Over the course of The Prodigal Son, the listener is given a tour of the hip-hop world as seen through the eyes of Nate Dogg, and it's an illuminating journey indeed. While Dogg doesn't shy away from the realities of the gangsta world in his lyrics, his rapping M.O. is miles away from the in-your-face style of many of his peers. The arrangements are sparse and understated; there's no PE-style polyphony here, but there are precious few jeep-beats either. Nate Dogg's musical aesthetic is informed by old-school soul and even a touch of jazz, making for some unassumingly seductive backdrops to his lyrical observations. It doesn't hurt that Dogg receives some assistance here from the likes of Snoop and Warren G, but ultimately, it's Dogg's own low-key style that makes his music signify.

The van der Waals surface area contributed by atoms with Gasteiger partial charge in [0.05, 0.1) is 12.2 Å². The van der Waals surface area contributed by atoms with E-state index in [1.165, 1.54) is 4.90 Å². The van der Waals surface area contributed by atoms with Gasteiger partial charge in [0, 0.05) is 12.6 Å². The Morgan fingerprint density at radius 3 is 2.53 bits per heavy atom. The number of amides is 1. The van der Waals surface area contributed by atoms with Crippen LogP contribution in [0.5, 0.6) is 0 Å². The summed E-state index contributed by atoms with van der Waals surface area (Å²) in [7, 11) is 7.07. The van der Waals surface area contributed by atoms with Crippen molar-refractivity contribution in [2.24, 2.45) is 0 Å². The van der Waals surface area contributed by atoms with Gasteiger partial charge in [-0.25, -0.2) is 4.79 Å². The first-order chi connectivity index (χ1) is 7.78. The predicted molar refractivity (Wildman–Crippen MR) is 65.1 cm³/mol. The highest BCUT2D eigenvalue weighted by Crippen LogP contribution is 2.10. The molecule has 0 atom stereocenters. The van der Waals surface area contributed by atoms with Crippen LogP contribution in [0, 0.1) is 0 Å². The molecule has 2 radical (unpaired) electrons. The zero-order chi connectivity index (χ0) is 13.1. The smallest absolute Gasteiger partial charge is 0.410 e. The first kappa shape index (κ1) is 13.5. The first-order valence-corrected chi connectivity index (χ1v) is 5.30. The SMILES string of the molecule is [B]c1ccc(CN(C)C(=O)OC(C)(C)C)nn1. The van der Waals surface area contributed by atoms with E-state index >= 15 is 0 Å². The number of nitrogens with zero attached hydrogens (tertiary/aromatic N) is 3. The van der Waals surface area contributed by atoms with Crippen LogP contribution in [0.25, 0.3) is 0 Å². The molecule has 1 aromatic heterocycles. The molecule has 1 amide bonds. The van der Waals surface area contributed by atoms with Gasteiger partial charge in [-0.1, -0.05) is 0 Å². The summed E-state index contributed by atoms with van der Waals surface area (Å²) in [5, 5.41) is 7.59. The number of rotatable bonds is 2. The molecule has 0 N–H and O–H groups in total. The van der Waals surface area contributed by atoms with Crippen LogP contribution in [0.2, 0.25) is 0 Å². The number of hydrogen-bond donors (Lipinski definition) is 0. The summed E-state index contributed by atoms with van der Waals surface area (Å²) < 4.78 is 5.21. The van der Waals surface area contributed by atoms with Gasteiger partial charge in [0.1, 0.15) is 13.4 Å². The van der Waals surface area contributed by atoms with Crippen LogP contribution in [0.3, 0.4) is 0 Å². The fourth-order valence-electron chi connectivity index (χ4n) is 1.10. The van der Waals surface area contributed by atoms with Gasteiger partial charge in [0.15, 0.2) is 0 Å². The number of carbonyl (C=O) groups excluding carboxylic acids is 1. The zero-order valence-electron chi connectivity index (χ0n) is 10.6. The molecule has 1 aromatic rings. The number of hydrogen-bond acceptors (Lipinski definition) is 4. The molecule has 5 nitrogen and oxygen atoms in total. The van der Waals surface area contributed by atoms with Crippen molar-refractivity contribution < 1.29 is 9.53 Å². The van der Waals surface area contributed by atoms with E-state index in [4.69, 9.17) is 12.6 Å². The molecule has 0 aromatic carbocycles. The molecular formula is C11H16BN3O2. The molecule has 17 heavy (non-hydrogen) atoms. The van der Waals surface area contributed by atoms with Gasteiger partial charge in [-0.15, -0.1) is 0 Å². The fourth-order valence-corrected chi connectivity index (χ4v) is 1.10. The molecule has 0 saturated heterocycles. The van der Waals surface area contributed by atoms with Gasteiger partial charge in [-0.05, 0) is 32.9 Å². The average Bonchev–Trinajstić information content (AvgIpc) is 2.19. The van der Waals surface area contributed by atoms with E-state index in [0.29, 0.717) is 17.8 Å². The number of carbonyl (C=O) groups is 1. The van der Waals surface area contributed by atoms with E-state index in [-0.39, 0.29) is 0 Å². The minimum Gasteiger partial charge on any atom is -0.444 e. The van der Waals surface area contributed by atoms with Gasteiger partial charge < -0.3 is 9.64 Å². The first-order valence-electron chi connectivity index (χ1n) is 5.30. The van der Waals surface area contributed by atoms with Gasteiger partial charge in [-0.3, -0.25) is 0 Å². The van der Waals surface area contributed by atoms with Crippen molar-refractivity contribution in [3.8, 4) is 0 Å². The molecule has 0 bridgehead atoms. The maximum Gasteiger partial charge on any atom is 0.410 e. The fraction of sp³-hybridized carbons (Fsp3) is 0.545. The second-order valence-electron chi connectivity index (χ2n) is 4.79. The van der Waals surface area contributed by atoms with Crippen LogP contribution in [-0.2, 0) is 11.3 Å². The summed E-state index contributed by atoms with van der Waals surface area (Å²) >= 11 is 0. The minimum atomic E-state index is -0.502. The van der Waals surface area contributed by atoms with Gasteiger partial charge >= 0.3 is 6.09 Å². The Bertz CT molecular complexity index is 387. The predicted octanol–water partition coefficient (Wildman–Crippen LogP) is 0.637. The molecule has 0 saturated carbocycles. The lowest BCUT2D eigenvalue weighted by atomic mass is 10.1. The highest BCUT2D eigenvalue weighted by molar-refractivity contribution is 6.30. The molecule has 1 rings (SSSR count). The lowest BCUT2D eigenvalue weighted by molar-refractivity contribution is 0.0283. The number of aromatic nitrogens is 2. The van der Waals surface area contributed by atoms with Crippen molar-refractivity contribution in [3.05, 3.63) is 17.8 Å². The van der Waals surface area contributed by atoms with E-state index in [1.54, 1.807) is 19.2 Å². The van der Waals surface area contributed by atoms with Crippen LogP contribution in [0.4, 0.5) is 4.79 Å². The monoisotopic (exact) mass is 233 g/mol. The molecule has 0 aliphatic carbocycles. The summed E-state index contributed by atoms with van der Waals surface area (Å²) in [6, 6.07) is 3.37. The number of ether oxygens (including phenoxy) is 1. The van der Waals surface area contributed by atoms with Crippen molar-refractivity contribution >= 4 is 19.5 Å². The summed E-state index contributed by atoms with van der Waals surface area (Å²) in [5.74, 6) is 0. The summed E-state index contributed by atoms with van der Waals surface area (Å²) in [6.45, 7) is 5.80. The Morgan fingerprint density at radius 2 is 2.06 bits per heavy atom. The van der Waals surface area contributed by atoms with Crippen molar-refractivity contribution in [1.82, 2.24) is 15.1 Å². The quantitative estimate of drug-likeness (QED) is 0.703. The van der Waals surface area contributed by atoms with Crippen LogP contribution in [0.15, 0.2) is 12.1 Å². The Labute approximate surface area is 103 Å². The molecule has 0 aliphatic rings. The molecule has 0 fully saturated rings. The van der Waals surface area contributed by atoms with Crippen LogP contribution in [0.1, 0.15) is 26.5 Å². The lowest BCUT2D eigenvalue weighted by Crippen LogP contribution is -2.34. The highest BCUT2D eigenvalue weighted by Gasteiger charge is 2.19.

AllMusic Review by Stephen Thomas Erlewine